Whether its little feet scampering between Citygarden fountains, neat slacks descending on Metro steps or a bike gliding toward the Arch, Downtown St. Louis is often bustling with movement. But what happens when you slow down?
Washington Avenue Post is a family-owned coffee shop and market in Downtown St. Louis where residents love to linger in the sun with a comforting drink. One of four businesses on Washington Avenue when Bob Ray first opened the shop, Washington Avenue Post is now a staple in the Downtown community. “I think that coffee shops by nature are gathering points for neighborhoods, and we’ve been that for 14 years,” Ray explains. After operating as a coffee shop and shipping outlet for six years, Washington Avenue Post expanded to accommodate the neighborhood need for a market and store.
With a variety of affordably-priced fresh, frozen and prepared goods and sundry items, neighbors are just as likely to stop for a latte as they are to grab their weekly groceries. Ray states that Washington Avenue Post keeps prices low while sourcing their goods and produce from the same distributors that supply high-end grocery stores.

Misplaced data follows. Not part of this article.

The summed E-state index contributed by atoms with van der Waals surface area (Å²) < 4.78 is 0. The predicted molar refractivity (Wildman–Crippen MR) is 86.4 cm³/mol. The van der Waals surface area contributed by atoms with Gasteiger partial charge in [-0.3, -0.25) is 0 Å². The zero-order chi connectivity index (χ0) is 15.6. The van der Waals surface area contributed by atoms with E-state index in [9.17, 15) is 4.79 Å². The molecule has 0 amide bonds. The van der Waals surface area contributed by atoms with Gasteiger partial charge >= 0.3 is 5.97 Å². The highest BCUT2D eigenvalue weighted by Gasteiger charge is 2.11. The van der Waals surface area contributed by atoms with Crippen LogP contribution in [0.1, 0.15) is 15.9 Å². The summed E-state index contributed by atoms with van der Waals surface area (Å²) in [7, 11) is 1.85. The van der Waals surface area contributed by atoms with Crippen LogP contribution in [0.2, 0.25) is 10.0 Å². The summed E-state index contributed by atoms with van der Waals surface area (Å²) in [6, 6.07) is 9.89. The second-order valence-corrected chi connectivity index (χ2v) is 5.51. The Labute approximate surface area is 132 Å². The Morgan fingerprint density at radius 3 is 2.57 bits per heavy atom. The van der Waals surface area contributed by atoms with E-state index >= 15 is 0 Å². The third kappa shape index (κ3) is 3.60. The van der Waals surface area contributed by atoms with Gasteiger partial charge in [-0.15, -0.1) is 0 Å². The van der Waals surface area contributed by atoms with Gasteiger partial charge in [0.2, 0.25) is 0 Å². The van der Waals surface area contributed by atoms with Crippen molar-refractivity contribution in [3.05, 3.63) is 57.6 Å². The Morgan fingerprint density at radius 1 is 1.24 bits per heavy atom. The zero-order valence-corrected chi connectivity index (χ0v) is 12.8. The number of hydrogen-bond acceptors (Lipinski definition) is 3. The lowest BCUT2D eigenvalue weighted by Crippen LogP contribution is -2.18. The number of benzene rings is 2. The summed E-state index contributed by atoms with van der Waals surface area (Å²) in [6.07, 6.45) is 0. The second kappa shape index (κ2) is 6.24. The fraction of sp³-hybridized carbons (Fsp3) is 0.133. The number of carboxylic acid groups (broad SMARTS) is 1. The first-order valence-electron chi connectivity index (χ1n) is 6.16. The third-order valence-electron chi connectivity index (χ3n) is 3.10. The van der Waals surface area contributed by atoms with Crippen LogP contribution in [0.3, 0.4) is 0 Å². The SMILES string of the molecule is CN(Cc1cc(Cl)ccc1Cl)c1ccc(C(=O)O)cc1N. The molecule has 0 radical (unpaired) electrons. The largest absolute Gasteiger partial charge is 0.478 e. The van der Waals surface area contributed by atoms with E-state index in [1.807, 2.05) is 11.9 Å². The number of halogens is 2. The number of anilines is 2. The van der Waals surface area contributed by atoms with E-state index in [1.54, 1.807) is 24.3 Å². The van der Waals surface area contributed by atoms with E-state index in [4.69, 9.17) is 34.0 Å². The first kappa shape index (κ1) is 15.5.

Antwain Jackson, a beaming and energetic personality with a warm sense of humor, is a local pastor and regular at Washington Avenue Post. Because they are a small business, he chooses to go to Washington Avenue Post instead of a grocery store chain. “I do grab toiletries, groceries, quick food—I do go here first… they know your name, they treat you with kindness. It’s not just the store, you get to know everybody and you just want to see them too.”
The welcoming environment makes the Washington Avenue Post a locus for community and the important conversations that come with it. Ray says that he is intentional about creating a welcoming environment starting with his staff. “We pay very, very close attention to the people we hire here,” Ray explains, noting his open and welcoming staff. “Everybody is welcome here, whether you’re a billionaire or homeless… we’re not pretentious, we’re not fancy, we just are what we are.”
As a result, Jackson says, “Honestly, you feel like family. You really don’t feel like that’s an employee behind the counter—you feel like that’s your friend.”